As children, many of us were taught that lying is bad - that, in any given situation, it's always better to be honest. Of course, growing up has shown us that this childhood dictum doesn't always hold true. As The Good Lie takes pains to explain, there are moments when a lie has positive consequences that outweigh the telling of it. In fact, there's just such a lie embedded in the marketing campaign for Philippe Falardeau's earnest if occasionally overwrought film: that Reese Witherspoon is the star and central character of the movie. Witherspoon's name and pretty face on the poster will, of course, bring in audiences, but she's really not the main attraction here. Instead, her top billing for the film will bring attention to the far worthier and more riveting story of the Lost Boys of Sudan, refugees to America from a land brutally torn apart by civil war.
The lives of the children of Sudan are fraught with dangers and horrors - before the age of twelve, they endure war, famine, death and deprivation, with only the faint prospect of leaving their country to start afresh somewhere new. Mamere (Arnold Oceng), with his sister Abital (Kuoth Wiel) and brothers-in-arms Jeremiah (Ger Duany) and Paul (Emmanuel Jal), gets that chance - but only after losing too much of his innocence and blood to a battle he should never have had to fight. The promise of a new home and freedom, however, come neither freely nor easily. Mamere is helpless to prevent the bureaucracy of the system from taking his sister to another state in America, and culture shock lingers in every corner and around every turn.
It's easy to see why Falardeau was asked to make his English- language debut with The Good Lie. His previous effort, the bittersweet Monsieur Lazhar, dealt impressively with issues of displacement, loss and identity, and won him an Oscar nomination for Best Foreign Language Film in the process. Falardeau displays the same sensitivity with the quartet at the heart of his latest film, giving each character a personality and heart beyond the labels and paperwork more easily affixed to them. He understands the irony facing these young men: the notion that they've lived through guns and hunger, only to be flummoxed by bureaucrats and capitalism.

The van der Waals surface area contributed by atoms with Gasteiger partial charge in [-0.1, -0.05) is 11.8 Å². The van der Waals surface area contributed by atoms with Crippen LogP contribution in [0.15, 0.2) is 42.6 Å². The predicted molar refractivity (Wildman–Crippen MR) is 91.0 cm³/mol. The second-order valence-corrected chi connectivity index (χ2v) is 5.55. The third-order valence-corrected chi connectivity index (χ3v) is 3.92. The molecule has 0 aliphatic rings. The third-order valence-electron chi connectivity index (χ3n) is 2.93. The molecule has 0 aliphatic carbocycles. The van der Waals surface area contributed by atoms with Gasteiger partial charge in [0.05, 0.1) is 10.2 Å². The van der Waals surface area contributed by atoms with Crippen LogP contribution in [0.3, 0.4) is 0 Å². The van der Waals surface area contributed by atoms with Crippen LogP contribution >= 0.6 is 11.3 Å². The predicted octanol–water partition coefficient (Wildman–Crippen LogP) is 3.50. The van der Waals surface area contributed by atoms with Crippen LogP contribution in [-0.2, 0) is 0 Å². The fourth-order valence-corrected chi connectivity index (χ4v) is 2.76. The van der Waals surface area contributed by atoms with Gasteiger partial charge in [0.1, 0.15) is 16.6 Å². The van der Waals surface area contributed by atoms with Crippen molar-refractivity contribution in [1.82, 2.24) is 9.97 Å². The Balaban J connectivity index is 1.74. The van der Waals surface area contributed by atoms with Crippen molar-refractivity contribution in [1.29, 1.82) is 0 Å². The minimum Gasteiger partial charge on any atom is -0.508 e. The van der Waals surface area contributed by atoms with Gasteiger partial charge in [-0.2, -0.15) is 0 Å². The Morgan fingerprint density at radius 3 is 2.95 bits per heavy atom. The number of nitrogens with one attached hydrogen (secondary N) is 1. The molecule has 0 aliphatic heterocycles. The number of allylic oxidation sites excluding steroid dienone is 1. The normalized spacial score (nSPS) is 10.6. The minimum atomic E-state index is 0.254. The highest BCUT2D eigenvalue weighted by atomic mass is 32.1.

The film could easily have tipped over into a self-congratulatory farce, painting Carrie Davis (Witherspoon) - the boys' employment agent - as the pretty white-girl saviour of these savages from the third world. But Falardeau instead teases out the myriad ways in which their new lives are better, but also possibly worse than, what they left behind. He finds these tragic contradictions in the wide-eyed manner in which they respond to their new homeland: the way Jeremiah revolts at the casual, easy wastage of produce in the supermarket where he stocks the shelves, and the manner in which these boys simply cannot believe that Carrie is genuinely taking care of herself with neither father, husband, brother nor son on hand.
Coupled with the very good work done by Falardeau's young cast (especially Oceng and Wiel), it becomes almost easy to overlook The Good Lie's relatively predictable script by Margaret Nagle. There are a few hard-hitting moments, particularly when Mamere struggles beneath the weight of guilt that comes with being alive because others close to him have died, but no real surprises. It's no doubt a film that deals with painful, difficult issues and politics, but it does so in such an earnest way that it winds up feeling safe and comfortable. There's nothing wrong with that, per se, but it does mean that the fairly optimistic fiction of the film winds up being all too easily separated from the far gloomier facts of the matter.
That being said, if what you'd prefer is a grittier, less starry- eyed version of events, there are documentaries - such as Lost Boys Of Sudan - which touch on the same issues and history with less of the Hollywood gloss and sparkle. Anyone watching The Good Lie should expect a sweeter, more predictable story, albeit one which also manages to find the sad, sobering truth to the prejudices and politics faced by these young men and women everyday.